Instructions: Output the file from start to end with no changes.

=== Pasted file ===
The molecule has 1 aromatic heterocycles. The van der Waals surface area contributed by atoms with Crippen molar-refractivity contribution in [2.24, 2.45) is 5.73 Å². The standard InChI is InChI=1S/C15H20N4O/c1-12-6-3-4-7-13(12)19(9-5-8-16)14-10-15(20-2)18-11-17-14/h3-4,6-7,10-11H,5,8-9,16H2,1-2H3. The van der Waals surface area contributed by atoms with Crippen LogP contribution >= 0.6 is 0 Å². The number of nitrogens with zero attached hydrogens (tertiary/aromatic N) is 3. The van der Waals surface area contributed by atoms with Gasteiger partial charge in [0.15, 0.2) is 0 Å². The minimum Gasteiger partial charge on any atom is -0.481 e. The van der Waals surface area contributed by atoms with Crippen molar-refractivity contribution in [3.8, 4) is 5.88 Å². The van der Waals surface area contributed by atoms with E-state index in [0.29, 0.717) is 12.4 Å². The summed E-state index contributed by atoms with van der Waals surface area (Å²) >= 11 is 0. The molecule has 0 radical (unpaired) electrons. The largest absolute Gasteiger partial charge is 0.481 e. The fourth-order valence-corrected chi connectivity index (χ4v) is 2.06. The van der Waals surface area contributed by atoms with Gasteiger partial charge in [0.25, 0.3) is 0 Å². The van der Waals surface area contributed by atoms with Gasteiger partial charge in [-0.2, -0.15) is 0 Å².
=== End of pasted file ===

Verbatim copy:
The molecule has 1 aromatic heterocycles. The van der Waals surface area contributed by atoms with Crippen molar-refractivity contribution in [2.24, 2.45) is 5.73 Å². The standard InChI is InChI=1S/C15H20N4O/c1-12-6-3-4-7-13(12)19(9-5-8-16)14-10-15(20-2)18-11-17-14/h3-4,6-7,10-11H,5,8-9,16H2,1-2H3. The van der Waals surface area contributed by atoms with Crippen LogP contribution >= 0.6 is 0 Å². The number of nitrogens with zero attached hydrogens (tertiary/aromatic N) is 3. The van der Waals surface area contributed by atoms with Gasteiger partial charge in [0.15, 0.2) is 0 Å². The minimum Gasteiger partial charge on any atom is -0.481 e. The van der Waals surface area contributed by atoms with Crippen molar-refractivity contribution in [3.8, 4) is 5.88 Å². The van der Waals surface area contributed by atoms with E-state index in [0.29, 0.717) is 12.4 Å². The summed E-state index contributed by atoms with van der Waals surface area (Å²) >= 11 is 0. The molecule has 0 radical (unpaired) electrons. The largest absolute Gasteiger partial charge is 0.481 e. The fourth-order valence-corrected chi connectivity index (χ4v) is 2.06. The van der Waals surface area contributed by atoms with Gasteiger partial charge in [0.25, 0.3) is 0 Å². The van der Waals surface area contributed by atoms with Gasteiger partial charge in [-0.2, -0.15) is 0 Å².